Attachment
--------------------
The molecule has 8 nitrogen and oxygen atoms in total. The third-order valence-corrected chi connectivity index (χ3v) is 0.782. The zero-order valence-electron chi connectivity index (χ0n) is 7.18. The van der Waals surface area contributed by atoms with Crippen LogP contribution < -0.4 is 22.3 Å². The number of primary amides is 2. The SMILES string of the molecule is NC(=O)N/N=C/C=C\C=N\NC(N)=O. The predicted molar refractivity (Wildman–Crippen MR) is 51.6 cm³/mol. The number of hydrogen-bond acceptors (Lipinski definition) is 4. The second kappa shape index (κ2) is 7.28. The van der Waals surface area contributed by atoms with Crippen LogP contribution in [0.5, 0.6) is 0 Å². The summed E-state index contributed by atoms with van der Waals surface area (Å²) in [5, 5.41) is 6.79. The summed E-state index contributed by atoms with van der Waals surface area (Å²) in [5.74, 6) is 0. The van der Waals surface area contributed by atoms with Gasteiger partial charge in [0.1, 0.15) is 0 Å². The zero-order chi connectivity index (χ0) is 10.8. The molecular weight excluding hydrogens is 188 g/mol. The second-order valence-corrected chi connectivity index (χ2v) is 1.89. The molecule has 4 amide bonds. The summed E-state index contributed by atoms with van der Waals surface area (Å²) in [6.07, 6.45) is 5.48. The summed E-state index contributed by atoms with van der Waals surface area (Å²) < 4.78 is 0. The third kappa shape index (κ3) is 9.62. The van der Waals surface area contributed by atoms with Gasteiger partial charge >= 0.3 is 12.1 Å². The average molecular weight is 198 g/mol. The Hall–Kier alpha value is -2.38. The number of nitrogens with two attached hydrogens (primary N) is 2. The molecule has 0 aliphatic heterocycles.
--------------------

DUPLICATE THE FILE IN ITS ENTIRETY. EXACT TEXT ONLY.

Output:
The molecule has 8 nitrogen and oxygen atoms in total. The third-order valence-corrected chi connectivity index (χ3v) is 0.782. The zero-order valence-electron chi connectivity index (χ0n) is 7.18. The van der Waals surface area contributed by atoms with Crippen LogP contribution < -0.4 is 22.3 Å². The number of primary amides is 2. The SMILES string of the molecule is NC(=O)N/N=C/C=C\C=N\NC(N)=O. The predicted molar refractivity (Wildman–Crippen MR) is 51.6 cm³/mol. The number of hydrogen-bond acceptors (Lipinski definition) is 4. The second kappa shape index (κ2) is 7.28. The van der Waals surface area contributed by atoms with Crippen LogP contribution in [0.5, 0.6) is 0 Å². The summed E-state index contributed by atoms with van der Waals surface area (Å²) in [5, 5.41) is 6.79. The summed E-state index contributed by atoms with van der Waals surface area (Å²) in [5.74, 6) is 0. The van der Waals surface area contributed by atoms with Gasteiger partial charge in [0.1, 0.15) is 0 Å². The zero-order chi connectivity index (χ0) is 10.8. The molecular weight excluding hydrogens is 188 g/mol. The second-order valence-corrected chi connectivity index (χ2v) is 1.89. The molecule has 4 amide bonds. The summed E-state index contributed by atoms with van der Waals surface area (Å²) in [6.07, 6.45) is 5.48. The summed E-state index contributed by atoms with van der Waals surface area (Å²) < 4.78 is 0. The third kappa shape index (κ3) is 9.62. The van der Waals surface area contributed by atoms with Gasteiger partial charge >= 0.3 is 12.1 Å². The average molecular weight is 198 g/mol. The Hall–Kier alpha value is -2.38. The number of nitrogens with two attached hydrogens (primary N) is 2. The molecule has 0 aliphatic heterocycles.